What Causes Gray Hair at a Young Age

What causes gray hair at a young age? For most people, the answer is simple genetics. Also referred to as “premature graying of hair,” genetics play a huge role in determining your natural hair color, and if you will ever experience any sort of premature greying. While there are other factors that can contribute to grey hair at a young age, such as medical conditions or chemical treatments, genetics are the most common cause. In this article, we examine what exactly goes into creating our unique genetic code — and how that influences our natural hair color and susceptibility to premature graying.

Genetics

Your hair is a few shades lighter than it was as a child, but your parents have dark brown or black hair. How did that happen?

Like almost everything else about your appearance, the color of your hair is determined by genetics. When you’re young, the pigment cells in your hair follicles produce melanin and give your strands their characteristic color. Over time, your hair follicles lose the ability to produce melanin, which means the cells no longer make the coloring pigment and your hair turns gray.

As it happens, genes are also partially responsible for how quick that process is! Let’s take a closer look at what causes gray hair at a young age.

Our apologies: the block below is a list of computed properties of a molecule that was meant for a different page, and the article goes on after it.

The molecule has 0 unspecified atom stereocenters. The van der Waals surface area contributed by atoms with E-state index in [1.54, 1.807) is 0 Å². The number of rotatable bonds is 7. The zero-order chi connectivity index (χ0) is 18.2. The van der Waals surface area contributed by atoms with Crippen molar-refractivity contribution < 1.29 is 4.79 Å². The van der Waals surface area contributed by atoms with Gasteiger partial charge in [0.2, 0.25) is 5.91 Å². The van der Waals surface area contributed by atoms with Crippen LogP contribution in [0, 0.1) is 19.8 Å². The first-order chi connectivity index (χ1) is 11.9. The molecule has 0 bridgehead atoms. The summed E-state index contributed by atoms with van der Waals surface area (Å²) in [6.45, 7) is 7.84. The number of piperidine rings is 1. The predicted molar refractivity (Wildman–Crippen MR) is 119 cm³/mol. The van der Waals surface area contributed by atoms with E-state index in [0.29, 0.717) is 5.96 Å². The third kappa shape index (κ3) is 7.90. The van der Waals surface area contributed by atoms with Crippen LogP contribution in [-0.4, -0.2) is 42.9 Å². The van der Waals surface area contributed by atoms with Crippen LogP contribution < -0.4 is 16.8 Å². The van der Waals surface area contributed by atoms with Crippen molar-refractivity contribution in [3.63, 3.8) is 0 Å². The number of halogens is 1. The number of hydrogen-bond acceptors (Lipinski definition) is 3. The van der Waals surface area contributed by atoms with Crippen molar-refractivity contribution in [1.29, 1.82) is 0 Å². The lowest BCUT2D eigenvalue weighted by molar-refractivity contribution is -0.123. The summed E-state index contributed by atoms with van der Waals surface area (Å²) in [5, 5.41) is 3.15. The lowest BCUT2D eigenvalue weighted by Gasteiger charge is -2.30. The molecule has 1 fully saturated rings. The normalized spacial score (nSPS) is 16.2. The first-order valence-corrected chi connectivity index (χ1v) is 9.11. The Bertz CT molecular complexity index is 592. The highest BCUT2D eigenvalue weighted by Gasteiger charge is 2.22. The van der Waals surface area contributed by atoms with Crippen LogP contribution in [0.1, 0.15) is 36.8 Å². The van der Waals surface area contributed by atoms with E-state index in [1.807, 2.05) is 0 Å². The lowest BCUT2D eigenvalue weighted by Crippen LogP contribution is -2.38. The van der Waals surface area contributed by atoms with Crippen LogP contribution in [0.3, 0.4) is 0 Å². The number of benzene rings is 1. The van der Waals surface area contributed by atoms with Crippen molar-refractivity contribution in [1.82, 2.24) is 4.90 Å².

Vitamin B12 deficiency

Nutritional deficiency is a common cause of premature gray hair.

In addition to vitamin B12, the other key nutrients that contribute to healthy hair include protein and iron. A diet that doesn’t include enough protein can contribute to premature gray hair because hair follicles are made mostly of protein. And without sufficient iron in your body, the oxygen might not be properly distributed to your scalp to nourish your hair follicles.

Smoking

Granted, smoking is bad for your health. It’s also bad for your hair (and teeth and skin and everything else). While scientists have yet to find a direct link between smoking and gray hair, it’s been proven that smoking prematurely ages the body by increasing free radicals in the bloodstream. Free radicals are unstable molecules that damage healthy cells, including those responsible for pigment production. While we can’t say definitively that smoking causes graying hair, it’s clear that if you want to keep your natural color as long as possible, you should stay away from cigarettes.

The biggest culprit behind gray hair at a young age is smoking. Here’s why:

Smoking affects collagen, which helps to keep hair healthy, strong and robust. Without collagen, your hair becomes brittle, weak and fragile. As a result, the melanocytes (cells responsible for coloring your hair) do not receive nutrients necessary to maintain the production of melanin (the pigment that colors your hair). As a result, your hair starts to turn gray prematurely.

Smokers are four times more likely to develop gray hair than nonsmokers, according to an Indian study of people in their 30s and 40s. The reasons for this aren’t clear, but smoking does accelerate aging and may damage the DNA in hair follicles. Smoking also reduces blood flow to your scalp, which can interfere with the production of melanin — the pigment that gives hair its color.

Eating a lot of sugar